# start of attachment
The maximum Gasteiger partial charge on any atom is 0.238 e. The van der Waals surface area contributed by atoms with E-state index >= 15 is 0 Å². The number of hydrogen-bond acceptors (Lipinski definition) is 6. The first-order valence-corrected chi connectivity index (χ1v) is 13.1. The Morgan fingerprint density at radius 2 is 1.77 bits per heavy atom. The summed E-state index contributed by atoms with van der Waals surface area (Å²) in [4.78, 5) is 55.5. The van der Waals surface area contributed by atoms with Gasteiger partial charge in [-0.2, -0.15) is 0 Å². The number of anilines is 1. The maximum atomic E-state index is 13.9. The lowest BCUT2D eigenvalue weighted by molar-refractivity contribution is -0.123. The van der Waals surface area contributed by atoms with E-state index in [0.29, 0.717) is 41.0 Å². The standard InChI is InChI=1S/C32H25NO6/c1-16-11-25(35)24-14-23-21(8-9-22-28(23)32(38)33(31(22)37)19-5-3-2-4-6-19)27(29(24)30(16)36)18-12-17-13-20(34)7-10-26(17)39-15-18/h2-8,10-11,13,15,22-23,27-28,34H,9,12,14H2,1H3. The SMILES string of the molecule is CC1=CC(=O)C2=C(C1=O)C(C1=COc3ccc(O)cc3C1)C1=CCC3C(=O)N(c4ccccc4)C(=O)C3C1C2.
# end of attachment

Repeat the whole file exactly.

The maximum Gasteiger partial charge on any atom is 0.238 e. The van der Waals surface area contributed by atoms with E-state index >= 15 is 0 Å². The number of hydrogen-bond acceptors (Lipinski definition) is 6. The first-order valence-corrected chi connectivity index (χ1v) is 13.1. The Morgan fingerprint density at radius 2 is 1.77 bits per heavy atom. The summed E-state index contributed by atoms with van der Waals surface area (Å²) in [4.78, 5) is 55.5. The van der Waals surface area contributed by atoms with Gasteiger partial charge in [-0.2, -0.15) is 0 Å². The number of anilines is 1. The maximum atomic E-state index is 13.9. The lowest BCUT2D eigenvalue weighted by molar-refractivity contribution is -0.123. The van der Waals surface area contributed by atoms with E-state index in [0.29, 0.717) is 41.0 Å². The standard InChI is InChI=1S/C32H25NO6/c1-16-11-25(35)24-14-23-21(8-9-22-28(23)32(38)33(31(22)37)19-5-3-2-4-6-19)27(29(24)30(16)36)18-12-17-13-20(34)7-10-26(17)39-15-18/h2-8,10-11,13,15,22-23,27-28,34H,9,12,14H2,1H3. The SMILES string of the molecule is CC1=CC(=O)C2=C(C1=O)C(C1=COc3ccc(O)cc3C1)C1=CCC3C(=O)N(c4ccccc4)C(=O)C3C1C2.